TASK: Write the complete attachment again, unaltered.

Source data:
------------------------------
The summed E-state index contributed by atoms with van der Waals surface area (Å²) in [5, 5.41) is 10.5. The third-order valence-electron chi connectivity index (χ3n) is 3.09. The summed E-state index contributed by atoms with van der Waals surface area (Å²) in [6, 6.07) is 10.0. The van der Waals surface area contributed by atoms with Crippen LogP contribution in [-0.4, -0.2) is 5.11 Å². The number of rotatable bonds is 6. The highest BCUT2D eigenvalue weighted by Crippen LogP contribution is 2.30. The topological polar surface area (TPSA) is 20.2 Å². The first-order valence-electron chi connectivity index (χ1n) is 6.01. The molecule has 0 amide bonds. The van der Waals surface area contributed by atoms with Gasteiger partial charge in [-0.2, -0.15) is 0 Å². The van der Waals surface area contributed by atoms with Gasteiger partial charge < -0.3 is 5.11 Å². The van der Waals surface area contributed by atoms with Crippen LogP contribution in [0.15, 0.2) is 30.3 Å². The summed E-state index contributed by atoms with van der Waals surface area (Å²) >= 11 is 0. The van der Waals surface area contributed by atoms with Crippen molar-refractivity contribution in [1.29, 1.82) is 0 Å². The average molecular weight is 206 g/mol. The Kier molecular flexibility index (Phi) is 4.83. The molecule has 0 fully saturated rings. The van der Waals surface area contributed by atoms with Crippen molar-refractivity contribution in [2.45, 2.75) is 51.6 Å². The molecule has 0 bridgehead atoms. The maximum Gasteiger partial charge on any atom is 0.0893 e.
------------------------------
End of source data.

The summed E-state index contributed by atoms with van der Waals surface area (Å²) in [5, 5.41) is 10.5. The third-order valence-electron chi connectivity index (χ3n) is 3.09. The summed E-state index contributed by atoms with van der Waals surface area (Å²) in [6, 6.07) is 10.0. The van der Waals surface area contributed by atoms with Crippen LogP contribution in [-0.4, -0.2) is 5.11 Å². The number of rotatable bonds is 6. The highest BCUT2D eigenvalue weighted by Crippen LogP contribution is 2.30. The topological polar surface area (TPSA) is 20.2 Å². The first-order valence-electron chi connectivity index (χ1n) is 6.01. The molecule has 0 amide bonds. The van der Waals surface area contributed by atoms with Gasteiger partial charge in [-0.2, -0.15) is 0 Å². The van der Waals surface area contributed by atoms with Gasteiger partial charge < -0.3 is 5.11 Å². The van der Waals surface area contributed by atoms with Crippen LogP contribution in [0.15, 0.2) is 30.3 Å². The summed E-state index contributed by atoms with van der Waals surface area (Å²) >= 11 is 0. The van der Waals surface area contributed by atoms with Crippen molar-refractivity contribution in [1.29, 1.82) is 0 Å². The average molecular weight is 206 g/mol. The Kier molecular flexibility index (Phi) is 4.83. The molecule has 0 fully saturated rings. The van der Waals surface area contributed by atoms with Crippen molar-refractivity contribution in [2.45, 2.75) is 51.6 Å². The molecule has 0 bridgehead atoms. The maximum Gasteiger partial charge on any atom is 0.0893 e.